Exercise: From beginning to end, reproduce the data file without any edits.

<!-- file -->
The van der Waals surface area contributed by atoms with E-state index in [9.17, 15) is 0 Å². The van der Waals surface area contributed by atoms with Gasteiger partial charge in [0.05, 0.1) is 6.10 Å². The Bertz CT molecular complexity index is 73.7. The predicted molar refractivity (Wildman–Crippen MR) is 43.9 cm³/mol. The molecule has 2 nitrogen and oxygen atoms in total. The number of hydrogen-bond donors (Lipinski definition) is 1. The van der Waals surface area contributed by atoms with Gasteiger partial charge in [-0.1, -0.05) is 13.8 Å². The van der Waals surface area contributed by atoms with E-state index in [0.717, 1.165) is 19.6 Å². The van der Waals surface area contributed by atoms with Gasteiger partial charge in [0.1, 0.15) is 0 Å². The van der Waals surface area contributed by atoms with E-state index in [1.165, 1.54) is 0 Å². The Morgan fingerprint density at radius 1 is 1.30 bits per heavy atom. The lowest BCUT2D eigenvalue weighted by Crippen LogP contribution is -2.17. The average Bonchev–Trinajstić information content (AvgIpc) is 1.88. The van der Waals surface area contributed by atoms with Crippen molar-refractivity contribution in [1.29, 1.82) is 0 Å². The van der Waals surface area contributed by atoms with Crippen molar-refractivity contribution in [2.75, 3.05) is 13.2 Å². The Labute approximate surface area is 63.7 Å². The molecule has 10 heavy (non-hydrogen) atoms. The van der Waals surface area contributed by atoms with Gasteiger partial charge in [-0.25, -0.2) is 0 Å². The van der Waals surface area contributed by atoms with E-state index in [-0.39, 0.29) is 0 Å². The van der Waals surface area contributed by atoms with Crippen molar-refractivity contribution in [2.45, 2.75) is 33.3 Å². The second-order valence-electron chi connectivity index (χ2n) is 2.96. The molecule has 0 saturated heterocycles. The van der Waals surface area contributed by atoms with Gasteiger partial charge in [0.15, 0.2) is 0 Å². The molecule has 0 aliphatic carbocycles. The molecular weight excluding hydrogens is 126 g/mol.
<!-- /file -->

The van der Waals surface area contributed by atoms with E-state index in [9.17, 15) is 0 Å². The van der Waals surface area contributed by atoms with Gasteiger partial charge in [0.05, 0.1) is 6.10 Å². The Bertz CT molecular complexity index is 73.7. The predicted molar refractivity (Wildman–Crippen MR) is 43.9 cm³/mol. The molecule has 2 nitrogen and oxygen atoms in total. The number of hydrogen-bond donors (Lipinski definition) is 1. The van der Waals surface area contributed by atoms with Gasteiger partial charge in [-0.1, -0.05) is 13.8 Å². The van der Waals surface area contributed by atoms with E-state index in [0.717, 1.165) is 19.6 Å². The van der Waals surface area contributed by atoms with Gasteiger partial charge in [0.1, 0.15) is 0 Å². The van der Waals surface area contributed by atoms with E-state index in [1.165, 1.54) is 0 Å². The Morgan fingerprint density at radius 1 is 1.30 bits per heavy atom. The lowest BCUT2D eigenvalue weighted by Crippen LogP contribution is -2.17. The average Bonchev–Trinajstić information content (AvgIpc) is 1.88. The van der Waals surface area contributed by atoms with Crippen molar-refractivity contribution in [1.29, 1.82) is 0 Å². The van der Waals surface area contributed by atoms with Crippen molar-refractivity contribution in [2.75, 3.05) is 13.2 Å². The Labute approximate surface area is 63.7 Å². The molecule has 10 heavy (non-hydrogen) atoms. The van der Waals surface area contributed by atoms with Gasteiger partial charge in [-0.25, -0.2) is 0 Å². The van der Waals surface area contributed by atoms with E-state index in [-0.39, 0.29) is 0 Å². The van der Waals surface area contributed by atoms with Crippen molar-refractivity contribution in [2.45, 2.75) is 33.3 Å². The second-order valence-electron chi connectivity index (χ2n) is 2.96. The molecule has 0 saturated heterocycles. The van der Waals surface area contributed by atoms with Gasteiger partial charge in [0.15, 0.2) is 0 Å². The molecule has 0 aliphatic carbocycles. The molecular weight excluding hydrogens is 126 g/mol.